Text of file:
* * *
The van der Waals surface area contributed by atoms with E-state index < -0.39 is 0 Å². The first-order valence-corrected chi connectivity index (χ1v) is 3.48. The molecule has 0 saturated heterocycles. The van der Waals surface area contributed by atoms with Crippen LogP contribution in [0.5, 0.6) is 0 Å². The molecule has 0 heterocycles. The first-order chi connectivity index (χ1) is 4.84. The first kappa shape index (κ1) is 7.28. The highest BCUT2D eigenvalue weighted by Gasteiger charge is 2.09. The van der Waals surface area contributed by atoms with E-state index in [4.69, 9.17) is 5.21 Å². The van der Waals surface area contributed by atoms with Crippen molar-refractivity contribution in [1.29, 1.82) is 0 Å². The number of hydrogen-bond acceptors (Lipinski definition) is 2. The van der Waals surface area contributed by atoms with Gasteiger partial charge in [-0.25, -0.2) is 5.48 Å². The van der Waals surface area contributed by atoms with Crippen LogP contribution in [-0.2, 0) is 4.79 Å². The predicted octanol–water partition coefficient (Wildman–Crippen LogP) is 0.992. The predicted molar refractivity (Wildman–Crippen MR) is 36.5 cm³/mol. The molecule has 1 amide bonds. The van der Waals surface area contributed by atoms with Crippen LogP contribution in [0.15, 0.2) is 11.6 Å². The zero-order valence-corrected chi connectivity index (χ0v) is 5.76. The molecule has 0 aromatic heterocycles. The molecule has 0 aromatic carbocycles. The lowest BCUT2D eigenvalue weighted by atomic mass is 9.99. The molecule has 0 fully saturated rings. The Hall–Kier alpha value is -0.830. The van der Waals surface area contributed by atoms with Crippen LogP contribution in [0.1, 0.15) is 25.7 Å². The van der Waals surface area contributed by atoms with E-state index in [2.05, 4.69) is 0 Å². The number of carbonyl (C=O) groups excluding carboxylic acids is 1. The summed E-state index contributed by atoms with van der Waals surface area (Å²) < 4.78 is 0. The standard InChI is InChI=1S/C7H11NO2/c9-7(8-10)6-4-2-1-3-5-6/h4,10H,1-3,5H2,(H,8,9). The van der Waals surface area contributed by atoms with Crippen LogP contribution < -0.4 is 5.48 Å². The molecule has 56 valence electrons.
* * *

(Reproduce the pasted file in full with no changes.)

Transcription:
The van der Waals surface area contributed by atoms with E-state index < -0.39 is 0 Å². The first-order valence-corrected chi connectivity index (χ1v) is 3.48. The molecule has 0 saturated heterocycles. The van der Waals surface area contributed by atoms with Crippen LogP contribution in [0.5, 0.6) is 0 Å². The molecule has 0 heterocycles. The first-order chi connectivity index (χ1) is 4.84. The first kappa shape index (κ1) is 7.28. The highest BCUT2D eigenvalue weighted by Gasteiger charge is 2.09. The van der Waals surface area contributed by atoms with E-state index in [4.69, 9.17) is 5.21 Å². The van der Waals surface area contributed by atoms with Crippen molar-refractivity contribution in [1.29, 1.82) is 0 Å². The number of hydrogen-bond acceptors (Lipinski definition) is 2. The van der Waals surface area contributed by atoms with Gasteiger partial charge in [-0.25, -0.2) is 5.48 Å². The van der Waals surface area contributed by atoms with Crippen LogP contribution in [-0.2, 0) is 4.79 Å². The predicted octanol–water partition coefficient (Wildman–Crippen LogP) is 0.992. The predicted molar refractivity (Wildman–Crippen MR) is 36.5 cm³/mol. The molecule has 1 amide bonds. The van der Waals surface area contributed by atoms with Crippen LogP contribution in [0.15, 0.2) is 11.6 Å². The zero-order valence-corrected chi connectivity index (χ0v) is 5.76. The molecule has 0 aromatic heterocycles. The molecule has 0 aromatic carbocycles. The lowest BCUT2D eigenvalue weighted by atomic mass is 9.99. The molecule has 0 fully saturated rings. The Hall–Kier alpha value is -0.830. The van der Waals surface area contributed by atoms with Crippen LogP contribution in [0.1, 0.15) is 25.7 Å². The van der Waals surface area contributed by atoms with E-state index in [2.05, 4.69) is 0 Å². The number of carbonyl (C=O) groups excluding carboxylic acids is 1. The summed E-state index contributed by atoms with van der Waals surface area (Å²) < 4.78 is 0. The standard InChI is InChI=1S/C7H11NO2/c9-7(8-10)6-4-2-1-3-5-6/h4,10H,1-3,5H2,(H,8,9). The van der Waals surface area contributed by atoms with Crippen LogP contribution < -0.4 is 5.48 Å². The molecule has 56 valence electrons.